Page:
On March 23, 2010, in response to several petitions, the U.S. Fish & Wildlife Service determined the greater sage-grouse should be listed as endangered but that there were higher priority listings to complete;  and that the Bi-State population (a group that lives on the California/Nevada border) was a distinct population whose listing was also warranted but precluded by higher priority listings.

Also in 2010, the Natural Resources Conservation Service helped to launch the Sage-grouse Initiative, a voluntary partnership with western landowners to protect greater sage-grouse habitat on private lands.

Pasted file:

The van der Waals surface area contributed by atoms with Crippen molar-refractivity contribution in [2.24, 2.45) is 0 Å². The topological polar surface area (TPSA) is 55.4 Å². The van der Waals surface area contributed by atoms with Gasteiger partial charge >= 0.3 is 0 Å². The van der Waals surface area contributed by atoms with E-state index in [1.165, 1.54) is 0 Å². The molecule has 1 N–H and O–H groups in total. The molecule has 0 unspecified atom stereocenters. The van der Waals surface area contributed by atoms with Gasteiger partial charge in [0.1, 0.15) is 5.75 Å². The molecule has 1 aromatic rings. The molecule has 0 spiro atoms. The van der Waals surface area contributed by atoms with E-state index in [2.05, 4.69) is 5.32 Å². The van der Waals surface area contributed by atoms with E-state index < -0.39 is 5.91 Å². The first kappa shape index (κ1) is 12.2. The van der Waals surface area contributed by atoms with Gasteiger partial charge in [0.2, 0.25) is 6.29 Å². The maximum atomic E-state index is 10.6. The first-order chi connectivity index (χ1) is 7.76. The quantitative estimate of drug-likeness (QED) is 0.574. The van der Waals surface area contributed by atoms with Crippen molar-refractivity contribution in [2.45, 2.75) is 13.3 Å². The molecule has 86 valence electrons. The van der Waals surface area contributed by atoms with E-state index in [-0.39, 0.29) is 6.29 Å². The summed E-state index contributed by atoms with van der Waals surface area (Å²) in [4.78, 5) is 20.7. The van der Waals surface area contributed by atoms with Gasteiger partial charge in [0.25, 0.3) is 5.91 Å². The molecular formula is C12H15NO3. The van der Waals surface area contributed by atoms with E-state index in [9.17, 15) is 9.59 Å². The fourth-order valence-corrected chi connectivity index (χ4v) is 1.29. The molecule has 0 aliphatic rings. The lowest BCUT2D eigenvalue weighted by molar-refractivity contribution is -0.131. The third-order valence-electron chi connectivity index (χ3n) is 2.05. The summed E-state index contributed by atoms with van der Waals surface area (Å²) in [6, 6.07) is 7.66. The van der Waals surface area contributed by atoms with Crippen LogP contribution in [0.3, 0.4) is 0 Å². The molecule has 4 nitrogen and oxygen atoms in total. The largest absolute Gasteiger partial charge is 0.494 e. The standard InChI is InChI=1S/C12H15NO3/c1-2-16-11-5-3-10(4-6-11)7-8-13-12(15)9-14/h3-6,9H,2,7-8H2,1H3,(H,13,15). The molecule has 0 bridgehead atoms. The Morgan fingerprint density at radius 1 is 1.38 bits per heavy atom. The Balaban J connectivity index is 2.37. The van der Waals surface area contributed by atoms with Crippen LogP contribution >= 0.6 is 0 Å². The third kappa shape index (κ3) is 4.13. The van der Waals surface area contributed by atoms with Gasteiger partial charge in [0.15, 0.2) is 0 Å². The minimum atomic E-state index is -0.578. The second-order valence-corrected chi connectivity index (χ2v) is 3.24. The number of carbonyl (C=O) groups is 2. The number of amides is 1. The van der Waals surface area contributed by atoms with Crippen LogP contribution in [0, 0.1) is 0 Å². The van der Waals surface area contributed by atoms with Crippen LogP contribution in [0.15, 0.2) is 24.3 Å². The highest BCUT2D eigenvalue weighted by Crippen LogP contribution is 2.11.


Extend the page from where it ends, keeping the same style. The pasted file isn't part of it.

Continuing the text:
On May 10, 2011, the U.S. Fish & Wildlife Service settled a lawsuit with the Wild Earth Guardians, pledging to propose listing rules or determine whether or not to list 251 species as endangered or threatened  (including greater sage-grouse) no later than September 30, 2016.

On December 16, 2014, in the FY2015 budget, Congress prohibited the expenditure of funds to publish a proposed rule for the greater sage-grouse or the Columbian Basin population (Pub. L. Number 113–235).

On September 22, 2015, BLM and the U.S. Forest Service announced they had finalized 98 land use plans to conserve greater sage-grouse habitat in 10 western states.

On September 24, 2015 BLM proposed withdrawal of approximately 10 million acres from development to protect the greater sage-grouse, affecting 6 states.